AMN Reviews

AMN Reviews: George Lewis – The Recombinant Trilogy [New Focus FCR284]

George Lewis’ Recombinant Trilogy is a triptych of recent compositions for solo acoustic instruments and interactive electronics. As the title implies, the electronic component, a software program written by Damon Holzborn, combines with the sound of the acoustic instrument to double its voice, alter its timbre, pitch, and apparent location in space, and otherwise fragment and recombine it into what Lewis describes as “multiple digitally created sonic personalities.” The Recombinant Trilogy represents the most recent stage in a long history of evolution; Lewis’ experiments with interactive electroacoustic systems reach at least as far back as his work at IRCAM in Paris in 1984, which included a performance featuring Lewis’ computer-generated improvisations in combination with improvisations by Joelle Leandre, Steve Lacy and others.

The current album encompasses three duets, each of which features an outstanding instrumentalist conversant in both contemporary composed and improvised music. Flutist Claire Chase, accompanied by Levy Lorenzo on electronics is first with Emergent (2014), followed by Seth Parker Woods, on electronics as well as cello, on Not Alone (2014-2015), and then bassoonist Dana Jessen, with Eli Stine on electronics, on Seismologic (2017), which Jessen commissioned. Holzborn’s program takes the instruments’ sounds and pans them from side to side and top to bottom; breaks them into fragments and then chunks them into quanta of repetition and layering; warps their timbres and shifts their pitches; and in the process synthesizes a global continuity out of multiple local discontinuities. One of the fascinating points of comparison is the very different timbral signature each instrument carries; while all three pieces are similar in their general processes of sonic interface, dilapidation, and rearrangement, they differ greatly in the details of color, density, and plasticity. In all three meetings of electronics and acoustics, the voices of the instruments come through even while undergoing the metamorphoses they’re subjected to: the flute’s pure, nearly disembodied soprano in Emergent, the dark friction of the cello in Not Alone, the earth-shaking low tones of the bassoon in the aptly titled Seismologic. And all of it is built on the foundation of Lewis’ concept and compositions, the solid ground on which these meetings take place.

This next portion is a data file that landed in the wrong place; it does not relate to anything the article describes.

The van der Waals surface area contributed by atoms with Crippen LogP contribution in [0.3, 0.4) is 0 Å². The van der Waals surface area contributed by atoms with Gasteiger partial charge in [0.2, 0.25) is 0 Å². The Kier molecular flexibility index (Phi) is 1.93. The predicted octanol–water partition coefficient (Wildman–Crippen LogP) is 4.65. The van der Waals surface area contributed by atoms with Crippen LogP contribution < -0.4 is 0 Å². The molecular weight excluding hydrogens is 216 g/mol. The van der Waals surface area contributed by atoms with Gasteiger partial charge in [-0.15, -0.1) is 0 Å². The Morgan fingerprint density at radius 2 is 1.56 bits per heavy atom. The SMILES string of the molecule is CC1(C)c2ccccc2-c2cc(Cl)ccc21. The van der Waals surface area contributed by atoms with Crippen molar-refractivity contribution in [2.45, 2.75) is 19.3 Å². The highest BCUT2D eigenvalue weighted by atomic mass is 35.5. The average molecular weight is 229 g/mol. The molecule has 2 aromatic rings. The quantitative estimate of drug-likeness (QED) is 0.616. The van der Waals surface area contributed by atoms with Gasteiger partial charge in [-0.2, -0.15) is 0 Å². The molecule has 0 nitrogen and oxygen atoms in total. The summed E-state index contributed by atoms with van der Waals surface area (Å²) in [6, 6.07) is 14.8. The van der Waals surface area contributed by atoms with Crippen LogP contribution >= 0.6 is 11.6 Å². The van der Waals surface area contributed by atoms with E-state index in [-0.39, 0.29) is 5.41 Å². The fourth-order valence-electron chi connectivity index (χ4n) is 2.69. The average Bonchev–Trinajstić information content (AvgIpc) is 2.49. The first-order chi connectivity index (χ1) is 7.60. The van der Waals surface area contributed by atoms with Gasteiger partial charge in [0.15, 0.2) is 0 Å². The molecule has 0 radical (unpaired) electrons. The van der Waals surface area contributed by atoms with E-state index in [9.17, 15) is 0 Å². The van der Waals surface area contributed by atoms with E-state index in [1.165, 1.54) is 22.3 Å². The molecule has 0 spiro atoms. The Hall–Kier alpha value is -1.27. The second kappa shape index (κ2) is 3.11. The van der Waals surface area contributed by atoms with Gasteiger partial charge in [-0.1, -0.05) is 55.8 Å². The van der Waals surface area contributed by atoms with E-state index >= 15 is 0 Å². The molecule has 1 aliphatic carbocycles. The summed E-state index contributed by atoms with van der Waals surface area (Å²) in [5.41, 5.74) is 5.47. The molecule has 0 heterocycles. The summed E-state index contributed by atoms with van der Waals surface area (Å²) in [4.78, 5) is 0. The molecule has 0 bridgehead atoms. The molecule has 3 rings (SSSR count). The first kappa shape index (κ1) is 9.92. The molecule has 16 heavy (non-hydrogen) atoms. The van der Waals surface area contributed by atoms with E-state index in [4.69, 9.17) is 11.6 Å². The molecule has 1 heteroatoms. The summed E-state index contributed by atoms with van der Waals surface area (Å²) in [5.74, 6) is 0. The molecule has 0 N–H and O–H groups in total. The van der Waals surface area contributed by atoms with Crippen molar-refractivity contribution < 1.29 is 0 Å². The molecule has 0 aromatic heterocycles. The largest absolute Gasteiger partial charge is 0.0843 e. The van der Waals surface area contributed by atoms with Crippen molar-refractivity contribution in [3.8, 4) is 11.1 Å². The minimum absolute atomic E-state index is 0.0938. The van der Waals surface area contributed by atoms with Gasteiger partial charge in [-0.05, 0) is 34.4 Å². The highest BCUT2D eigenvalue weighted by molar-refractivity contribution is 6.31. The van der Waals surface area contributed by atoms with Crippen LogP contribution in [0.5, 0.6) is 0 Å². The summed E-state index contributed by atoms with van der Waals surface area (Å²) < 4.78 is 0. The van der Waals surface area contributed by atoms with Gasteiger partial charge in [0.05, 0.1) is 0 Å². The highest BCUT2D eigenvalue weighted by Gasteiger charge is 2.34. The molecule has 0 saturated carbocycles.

Daniel Barbiero

AMN Reviews

AMN Reviews: Spektral Quartet – Experiments in Living [New Focus Recordings FCR270]

Given the easy accessibility of recorded music of virtually every type and era, at times it seems that musically, all time collapses into the present time. It’s a strangely ahistorical contemporaneity we seem to inhabit—is the internet eternity’s jukebox?–but even if it makes for a certain uneasiness, the random-shuffle possibilities it opens up may provide opportunities for musical illumination.

Realizing some of those possibilities is something Chicago’s Spektral String Quartet sets out to do with its ambitious double album Experiments in Living. The group selected seven string quartets written between 1873 and 2018 and, inventing a randomizing process to be realized with a deck of cards, offer the listener the chance to order and reorder the pieces for playback.